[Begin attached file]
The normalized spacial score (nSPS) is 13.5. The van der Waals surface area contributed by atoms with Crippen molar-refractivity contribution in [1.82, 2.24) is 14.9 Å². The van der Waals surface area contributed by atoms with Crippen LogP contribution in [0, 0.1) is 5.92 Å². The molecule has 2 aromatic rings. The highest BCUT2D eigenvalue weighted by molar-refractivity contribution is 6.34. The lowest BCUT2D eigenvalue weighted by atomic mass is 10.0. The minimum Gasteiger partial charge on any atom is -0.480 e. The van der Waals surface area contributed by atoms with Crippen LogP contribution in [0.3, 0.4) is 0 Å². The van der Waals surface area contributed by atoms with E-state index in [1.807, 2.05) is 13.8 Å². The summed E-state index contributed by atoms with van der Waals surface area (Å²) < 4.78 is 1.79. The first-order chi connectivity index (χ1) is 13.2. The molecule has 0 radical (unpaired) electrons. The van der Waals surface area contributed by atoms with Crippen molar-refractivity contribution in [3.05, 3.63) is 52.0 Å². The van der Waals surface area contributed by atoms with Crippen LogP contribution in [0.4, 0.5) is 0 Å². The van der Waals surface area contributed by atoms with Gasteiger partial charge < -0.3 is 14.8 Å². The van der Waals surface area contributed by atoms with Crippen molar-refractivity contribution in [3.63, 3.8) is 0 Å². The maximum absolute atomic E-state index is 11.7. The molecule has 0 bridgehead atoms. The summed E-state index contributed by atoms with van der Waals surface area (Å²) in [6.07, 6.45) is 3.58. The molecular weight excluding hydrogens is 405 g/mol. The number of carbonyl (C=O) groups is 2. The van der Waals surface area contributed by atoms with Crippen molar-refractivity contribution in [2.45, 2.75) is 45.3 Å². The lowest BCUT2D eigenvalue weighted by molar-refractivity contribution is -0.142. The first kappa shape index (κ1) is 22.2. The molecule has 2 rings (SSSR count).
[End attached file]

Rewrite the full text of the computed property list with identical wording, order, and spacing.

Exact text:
The normalized spacial score (nSPS) is 13.5. The van der Waals surface area contributed by atoms with Crippen molar-refractivity contribution in [1.82, 2.24) is 14.9 Å². The van der Waals surface area contributed by atoms with Crippen LogP contribution in [0, 0.1) is 5.92 Å². The molecule has 2 aromatic rings. The highest BCUT2D eigenvalue weighted by molar-refractivity contribution is 6.34. The lowest BCUT2D eigenvalue weighted by atomic mass is 10.0. The minimum Gasteiger partial charge on any atom is -0.480 e. The van der Waals surface area contributed by atoms with Crippen LogP contribution in [0.3, 0.4) is 0 Å². The van der Waals surface area contributed by atoms with E-state index in [1.807, 2.05) is 13.8 Å². The summed E-state index contributed by atoms with van der Waals surface area (Å²) < 4.78 is 1.79. The first-order chi connectivity index (χ1) is 13.2. The molecule has 0 radical (unpaired) electrons. The van der Waals surface area contributed by atoms with Crippen molar-refractivity contribution in [3.05, 3.63) is 52.0 Å². The van der Waals surface area contributed by atoms with Crippen LogP contribution in [0.4, 0.5) is 0 Å². The van der Waals surface area contributed by atoms with Gasteiger partial charge < -0.3 is 14.8 Å². The van der Waals surface area contributed by atoms with Crippen molar-refractivity contribution in [3.63, 3.8) is 0 Å². The maximum absolute atomic E-state index is 11.7. The molecule has 0 bridgehead atoms. The summed E-state index contributed by atoms with van der Waals surface area (Å²) in [6.07, 6.45) is 3.58. The molecular weight excluding hydrogens is 405 g/mol. The number of carbonyl (C=O) groups is 2. The van der Waals surface area contributed by atoms with Crippen molar-refractivity contribution in [2.45, 2.75) is 45.3 Å². The lowest BCUT2D eigenvalue weighted by molar-refractivity contribution is -0.142. The first kappa shape index (κ1) is 22.2. The molecule has 2 rings (SSSR count).